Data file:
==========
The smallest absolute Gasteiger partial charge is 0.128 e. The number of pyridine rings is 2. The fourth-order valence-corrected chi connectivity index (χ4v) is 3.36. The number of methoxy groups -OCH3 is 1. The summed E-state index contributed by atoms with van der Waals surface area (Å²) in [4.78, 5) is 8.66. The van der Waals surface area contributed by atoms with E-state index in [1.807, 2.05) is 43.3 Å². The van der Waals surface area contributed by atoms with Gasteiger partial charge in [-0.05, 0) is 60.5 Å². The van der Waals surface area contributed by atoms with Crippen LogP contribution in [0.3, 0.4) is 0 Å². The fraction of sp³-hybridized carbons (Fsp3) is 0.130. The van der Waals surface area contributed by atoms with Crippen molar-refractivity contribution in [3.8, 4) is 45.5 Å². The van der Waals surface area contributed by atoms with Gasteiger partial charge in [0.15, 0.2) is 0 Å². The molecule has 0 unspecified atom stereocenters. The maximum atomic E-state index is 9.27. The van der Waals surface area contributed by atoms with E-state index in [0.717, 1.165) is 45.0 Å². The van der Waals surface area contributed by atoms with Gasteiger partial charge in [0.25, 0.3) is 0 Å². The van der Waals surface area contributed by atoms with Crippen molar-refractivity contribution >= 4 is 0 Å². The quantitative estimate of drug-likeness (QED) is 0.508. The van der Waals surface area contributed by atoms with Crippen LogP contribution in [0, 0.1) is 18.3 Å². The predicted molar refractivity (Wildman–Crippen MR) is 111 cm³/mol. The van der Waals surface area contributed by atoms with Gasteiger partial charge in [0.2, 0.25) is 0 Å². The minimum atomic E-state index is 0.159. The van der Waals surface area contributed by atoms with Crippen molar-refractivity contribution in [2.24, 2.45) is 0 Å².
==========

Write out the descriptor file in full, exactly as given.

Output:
The smallest absolute Gasteiger partial charge is 0.128 e. The number of pyridine rings is 2. The fourth-order valence-corrected chi connectivity index (χ4v) is 3.36. The number of methoxy groups -OCH3 is 1. The summed E-state index contributed by atoms with van der Waals surface area (Å²) in [4.78, 5) is 8.66. The van der Waals surface area contributed by atoms with E-state index in [1.807, 2.05) is 43.3 Å². The van der Waals surface area contributed by atoms with Gasteiger partial charge in [-0.05, 0) is 60.5 Å². The van der Waals surface area contributed by atoms with Crippen LogP contribution in [0.3, 0.4) is 0 Å². The fraction of sp³-hybridized carbons (Fsp3) is 0.130. The van der Waals surface area contributed by atoms with Crippen molar-refractivity contribution in [3.8, 4) is 45.5 Å². The van der Waals surface area contributed by atoms with Gasteiger partial charge in [0.15, 0.2) is 0 Å². The molecule has 0 unspecified atom stereocenters. The maximum atomic E-state index is 9.27. The van der Waals surface area contributed by atoms with E-state index in [0.717, 1.165) is 45.0 Å². The van der Waals surface area contributed by atoms with Gasteiger partial charge in [0.25, 0.3) is 0 Å². The van der Waals surface area contributed by atoms with Crippen molar-refractivity contribution >= 4 is 0 Å². The quantitative estimate of drug-likeness (QED) is 0.508. The van der Waals surface area contributed by atoms with Crippen LogP contribution in [0, 0.1) is 18.3 Å². The predicted molar refractivity (Wildman–Crippen MR) is 111 cm³/mol. The van der Waals surface area contributed by atoms with Gasteiger partial charge in [0.2, 0.25) is 0 Å². The minimum atomic E-state index is 0.159. The van der Waals surface area contributed by atoms with Crippen molar-refractivity contribution in [2.24, 2.45) is 0 Å².